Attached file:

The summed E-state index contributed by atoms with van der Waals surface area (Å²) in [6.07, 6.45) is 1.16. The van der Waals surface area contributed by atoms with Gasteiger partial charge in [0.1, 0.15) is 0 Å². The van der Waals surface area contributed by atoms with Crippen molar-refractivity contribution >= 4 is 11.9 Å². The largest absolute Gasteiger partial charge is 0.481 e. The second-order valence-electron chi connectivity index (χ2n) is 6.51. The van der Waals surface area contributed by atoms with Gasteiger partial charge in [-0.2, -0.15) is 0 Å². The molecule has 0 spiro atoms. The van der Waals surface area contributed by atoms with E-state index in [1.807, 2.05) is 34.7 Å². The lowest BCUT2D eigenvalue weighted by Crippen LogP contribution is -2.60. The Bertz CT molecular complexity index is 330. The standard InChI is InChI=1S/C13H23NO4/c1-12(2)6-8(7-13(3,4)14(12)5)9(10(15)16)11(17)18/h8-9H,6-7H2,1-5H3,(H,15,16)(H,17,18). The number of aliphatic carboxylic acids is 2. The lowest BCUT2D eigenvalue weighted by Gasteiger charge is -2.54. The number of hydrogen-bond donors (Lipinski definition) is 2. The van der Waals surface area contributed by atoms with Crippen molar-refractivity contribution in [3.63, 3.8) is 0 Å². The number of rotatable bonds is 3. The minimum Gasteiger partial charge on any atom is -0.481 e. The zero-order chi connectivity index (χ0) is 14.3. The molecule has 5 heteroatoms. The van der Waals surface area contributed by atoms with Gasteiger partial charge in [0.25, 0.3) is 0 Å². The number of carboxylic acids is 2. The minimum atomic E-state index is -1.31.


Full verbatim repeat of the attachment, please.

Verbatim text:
The summed E-state index contributed by atoms with van der Waals surface area (Å²) in [6.07, 6.45) is 1.16. The van der Waals surface area contributed by atoms with Gasteiger partial charge in [0.1, 0.15) is 0 Å². The van der Waals surface area contributed by atoms with Crippen molar-refractivity contribution >= 4 is 11.9 Å². The largest absolute Gasteiger partial charge is 0.481 e. The second-order valence-electron chi connectivity index (χ2n) is 6.51. The van der Waals surface area contributed by atoms with Gasteiger partial charge in [-0.2, -0.15) is 0 Å². The molecule has 0 spiro atoms. The van der Waals surface area contributed by atoms with E-state index in [1.807, 2.05) is 34.7 Å². The lowest BCUT2D eigenvalue weighted by Crippen LogP contribution is -2.60. The Bertz CT molecular complexity index is 330. The standard InChI is InChI=1S/C13H23NO4/c1-12(2)6-8(7-13(3,4)14(12)5)9(10(15)16)11(17)18/h8-9H,6-7H2,1-5H3,(H,15,16)(H,17,18). The number of aliphatic carboxylic acids is 2. The lowest BCUT2D eigenvalue weighted by Gasteiger charge is -2.54. The number of hydrogen-bond donors (Lipinski definition) is 2. The van der Waals surface area contributed by atoms with Crippen molar-refractivity contribution in [3.63, 3.8) is 0 Å². The number of rotatable bonds is 3. The minimum Gasteiger partial charge on any atom is -0.481 e. The zero-order chi connectivity index (χ0) is 14.3. The molecule has 5 heteroatoms. The van der Waals surface area contributed by atoms with Gasteiger partial charge in [0.25, 0.3) is 0 Å². The number of carboxylic acids is 2. The minimum atomic E-state index is -1.31.